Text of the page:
Wednesday, June 13, 2007


A collection of personal photographs taken throughout the island of Borneo (Malaysian Sarawak & Indonesian Kalimantan) during travels and research fieldtrips (started since 1997). Though being results of something that started as a triviality, only later I realized that these photos have inadvertendly captured the changing face of the island.

Sebuah koleksi foto-foto pribadi yang diambil di pulau Kalimantan (Negeri Bahagian Sarawak di Malaysia dan Provinsi-provinsi Kalimantan di Indonesia) selama perjalanan-perjalanan dan penelitian lapangan yang telah dimulai sejak 1997. Berawal dari kegiatan sampingan, baru belakangan saya sadari bahwa foto-foto ini bisa sedikitnya mengungkap berbagai perubahan yang mengubah wajah pulau ini.

BORNEO / KALIMANTAN: Political Divisions

Map (p) 2002 by dlumenta, generated using SRTM data (by NOAA)
processed through 3DEM & MapInfo v. 7.5

Tuesday, June 12, 2007


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Location: Betung Kerihun National Park, Upper Kapuas District, West Kalimantan (Indonesia)
Date: Dec. 2000 - Jan. 2001, May 2002

Nikon FM-2 (film: -, ASA: 200)

Betung Kerihun National Park (Taman Nasional Betung Kerihun - or TNBK) in Kapuas Hulu District, West Kalimantan, stretches along the Kalimantan - Sarawak border, spanning the vast distances between the Embaloh (or in Iban, Batang Kanyau) river in the west to the Upper Kapuas to the east.

Illegal logging within the park (which implicated a vast transnational network involving Sarawakian timber moguls, local politicians and Ibans) became a major concern nationally between 2002 - 2005. These pictures were taken in 2000, barely one year before illegal logging became rampant.

Struggling up the Tekelan river to the Gerugu Naris gorges (far right).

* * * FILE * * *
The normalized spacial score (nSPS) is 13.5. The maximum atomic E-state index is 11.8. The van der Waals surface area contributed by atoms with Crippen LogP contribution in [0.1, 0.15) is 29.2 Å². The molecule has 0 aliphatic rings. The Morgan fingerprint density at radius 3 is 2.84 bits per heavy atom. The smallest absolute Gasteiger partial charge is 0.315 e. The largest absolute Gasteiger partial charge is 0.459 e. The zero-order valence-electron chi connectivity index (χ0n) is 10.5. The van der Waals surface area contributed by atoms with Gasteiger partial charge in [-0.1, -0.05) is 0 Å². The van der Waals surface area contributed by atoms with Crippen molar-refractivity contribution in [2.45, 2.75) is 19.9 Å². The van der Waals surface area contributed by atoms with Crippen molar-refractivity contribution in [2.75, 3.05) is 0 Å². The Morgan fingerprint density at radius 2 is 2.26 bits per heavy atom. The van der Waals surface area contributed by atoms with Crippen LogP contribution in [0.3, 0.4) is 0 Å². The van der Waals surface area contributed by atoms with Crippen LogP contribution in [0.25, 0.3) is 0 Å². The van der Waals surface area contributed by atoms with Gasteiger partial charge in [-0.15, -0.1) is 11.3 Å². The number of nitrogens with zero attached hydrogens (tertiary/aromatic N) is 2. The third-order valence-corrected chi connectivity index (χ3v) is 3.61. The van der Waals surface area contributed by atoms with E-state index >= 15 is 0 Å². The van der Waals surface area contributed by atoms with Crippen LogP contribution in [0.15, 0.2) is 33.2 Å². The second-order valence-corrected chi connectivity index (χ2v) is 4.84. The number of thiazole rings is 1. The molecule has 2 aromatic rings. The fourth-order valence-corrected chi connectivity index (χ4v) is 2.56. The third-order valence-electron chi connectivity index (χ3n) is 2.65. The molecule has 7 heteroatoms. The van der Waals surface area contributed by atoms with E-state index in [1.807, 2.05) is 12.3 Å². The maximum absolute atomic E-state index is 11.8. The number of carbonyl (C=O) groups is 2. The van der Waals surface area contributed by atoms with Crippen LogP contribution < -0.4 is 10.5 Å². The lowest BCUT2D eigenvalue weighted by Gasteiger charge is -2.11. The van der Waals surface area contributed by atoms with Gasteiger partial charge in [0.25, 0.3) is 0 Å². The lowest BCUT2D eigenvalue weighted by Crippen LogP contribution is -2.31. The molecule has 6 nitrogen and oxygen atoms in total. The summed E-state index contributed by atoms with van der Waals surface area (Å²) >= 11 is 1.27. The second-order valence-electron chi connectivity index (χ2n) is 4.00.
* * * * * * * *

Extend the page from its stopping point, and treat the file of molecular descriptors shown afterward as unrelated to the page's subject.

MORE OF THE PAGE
The upper Batang Kanyau became the frontline of border battles fought during the 1963-66 Indonesia-Malaysia Confrontation, followed by counter-insurgency operations against the remnants of the communist PARAKU (Pasukan Rakyat Kalimantan Utara) from 1967 to 1992. Iban support as porters, rowers or guides was crucial to the success of all military operations to both warring sides in the area.

As recently as 2002, weapons and ammunition dumps were still found deep inside the Park. The late Apai Linggong ak. Sandom (1940-2003) shows a recently discovered British-made Stengun (top below), while Panglima Jimbau and Apai Jayang (far below) reminisce about their involvement in the 1967-68 anti-PARAKU operations.

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Location: Kelayam village, Kapuas Hulu District, West Kalimantan (Indonesia)
Date: June 2002.
Nikon FM-2, (film: +; ASA: 100)


Gawai Iban, or the Iban rice harvest ceremony (linking the old and new agricultural cycles) is celebrated throughout the Iban areas of West Kalimantan & Sarawak, which usually falls around June or July (and made a national holiday in Sarawak). It is the most important event of the year, marking the return of every Iban (especially Iban working migrants) to their respective villages.

Ijuk, or rice wine, is a primary treat in the longhouse (L), while rendai (rice crispies) and eggs make up the essential offerings to the spirits (center), while the chicken is the standard medium in besampi prayers (R)

Rendai is being thrown outside the longhouse to appease the spirits (L), old traditional Iban weaving cloth (Pua Kumbu) many over 100 years old, are put on display (center), while reading a pig's liver makes an essential reading to forecast life events during the next agricultural cycle (R)

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Apai Kunyan doing a Ngajat (Iban dance) to bring the vividness of his Entelah (traditional Iban riddles) to life.

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Wednesday, May 16, 2007


Two generations in their brief lifetime that witnessed the waning days of gutta-percha warfares, colonial Tuans, headhunting or Konfrontasi, embracing those that may have to deal someday with the aftermath of Borneo's final victimization of global corporatist greed...